Franklin's Gull, Larus pipixcan
The unexpected appearance of this gull at Centurion has given many a birder one of the easiest ticks on his / her life list ever! The bird is very much at home at this spot and will most likely be hanging around for a while. Just don’t ask me why… this water body is a real vrotgat! (stink hole). Wildtuinman helped me navigate through the Pretoria peak hour traffic to a relatively quiet spot next to the water and within five minutes he had located the bird. Thanks for a nice one, WTM
For an in-depth read, check out this
It is not unusual for the Franklin’s gull to hang around away from the coast… in their usual haunts back in Canada and the USA that is exactly where they are found – mainly some way off the coast!Large view
The Franklin's Gull is unique among gulls in having two complete molts each year rather than one. This is an adaptation in order to maintain their status as one of the world champion long-distance migrants. They need new, strong feathers in order to meet the demands of their 8000-kilometre flights. After nesting in the central provinces of Canada and adjacent states of the northern USA, they undergo a complete molting of their feathers, then fly south to the coast of Texas, and continue south along the Caribbean coast of Mexico. From there they make an overland flight across to the Pacific Coast which they follow all the way to southern Peru and northern Chile. After spending the winter there, they undergo another complete feather molt, and follow the same migration route in reverse.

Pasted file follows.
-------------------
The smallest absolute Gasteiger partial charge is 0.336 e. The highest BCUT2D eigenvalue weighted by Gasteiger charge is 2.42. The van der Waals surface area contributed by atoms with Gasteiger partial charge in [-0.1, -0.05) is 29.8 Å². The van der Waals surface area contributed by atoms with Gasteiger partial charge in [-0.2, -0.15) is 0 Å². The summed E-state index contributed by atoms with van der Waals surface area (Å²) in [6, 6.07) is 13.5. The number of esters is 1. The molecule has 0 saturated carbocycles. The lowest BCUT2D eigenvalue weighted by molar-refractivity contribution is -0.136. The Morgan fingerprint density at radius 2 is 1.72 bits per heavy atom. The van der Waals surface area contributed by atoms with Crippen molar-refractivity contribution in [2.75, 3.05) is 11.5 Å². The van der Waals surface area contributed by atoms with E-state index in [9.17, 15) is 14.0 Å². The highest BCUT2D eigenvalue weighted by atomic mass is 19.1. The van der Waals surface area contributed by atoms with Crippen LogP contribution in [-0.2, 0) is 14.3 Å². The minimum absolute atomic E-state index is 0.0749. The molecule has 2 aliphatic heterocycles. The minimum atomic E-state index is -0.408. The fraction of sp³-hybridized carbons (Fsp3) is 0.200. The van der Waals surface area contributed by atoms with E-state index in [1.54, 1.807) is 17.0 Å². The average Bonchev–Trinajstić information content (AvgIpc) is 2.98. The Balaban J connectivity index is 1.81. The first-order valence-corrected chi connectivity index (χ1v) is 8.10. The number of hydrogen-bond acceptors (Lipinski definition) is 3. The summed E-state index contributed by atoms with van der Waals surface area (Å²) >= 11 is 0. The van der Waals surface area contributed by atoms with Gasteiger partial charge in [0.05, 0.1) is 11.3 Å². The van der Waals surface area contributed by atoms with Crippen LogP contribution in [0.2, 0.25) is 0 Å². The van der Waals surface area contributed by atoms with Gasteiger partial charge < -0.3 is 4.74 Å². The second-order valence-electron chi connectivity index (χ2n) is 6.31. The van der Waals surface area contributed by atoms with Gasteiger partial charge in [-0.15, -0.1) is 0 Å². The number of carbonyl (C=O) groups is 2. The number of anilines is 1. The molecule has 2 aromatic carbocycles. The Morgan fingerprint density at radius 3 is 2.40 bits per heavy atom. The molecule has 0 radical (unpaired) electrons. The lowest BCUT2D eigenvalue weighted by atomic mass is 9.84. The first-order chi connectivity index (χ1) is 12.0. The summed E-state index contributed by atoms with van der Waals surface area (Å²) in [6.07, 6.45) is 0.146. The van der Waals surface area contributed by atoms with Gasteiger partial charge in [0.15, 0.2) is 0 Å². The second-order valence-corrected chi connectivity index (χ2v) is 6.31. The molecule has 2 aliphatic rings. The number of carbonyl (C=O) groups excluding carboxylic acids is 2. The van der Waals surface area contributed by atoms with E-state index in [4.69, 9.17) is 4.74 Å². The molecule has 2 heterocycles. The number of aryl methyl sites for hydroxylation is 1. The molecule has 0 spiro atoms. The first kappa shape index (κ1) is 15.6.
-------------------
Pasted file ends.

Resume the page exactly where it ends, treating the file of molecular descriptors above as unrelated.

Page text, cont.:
Rare vagrants fly to northwest Europe, south and west Africa, Australia and Japan. Some records exist around the coastline of South Africa, but this sighting made at Centurion is only the 2nd inland record.
Young birds are similar to the adult but have less developed hoods and lack the white wing band. They take three years to reach maturity. This bird is in non-breeding adult plumage.
Like most gulls they are omnivorous, eating insects, earthworms, fish, mice, garbage and seeds. They forage while walking or swimming and sometimes hawk insects on the wing.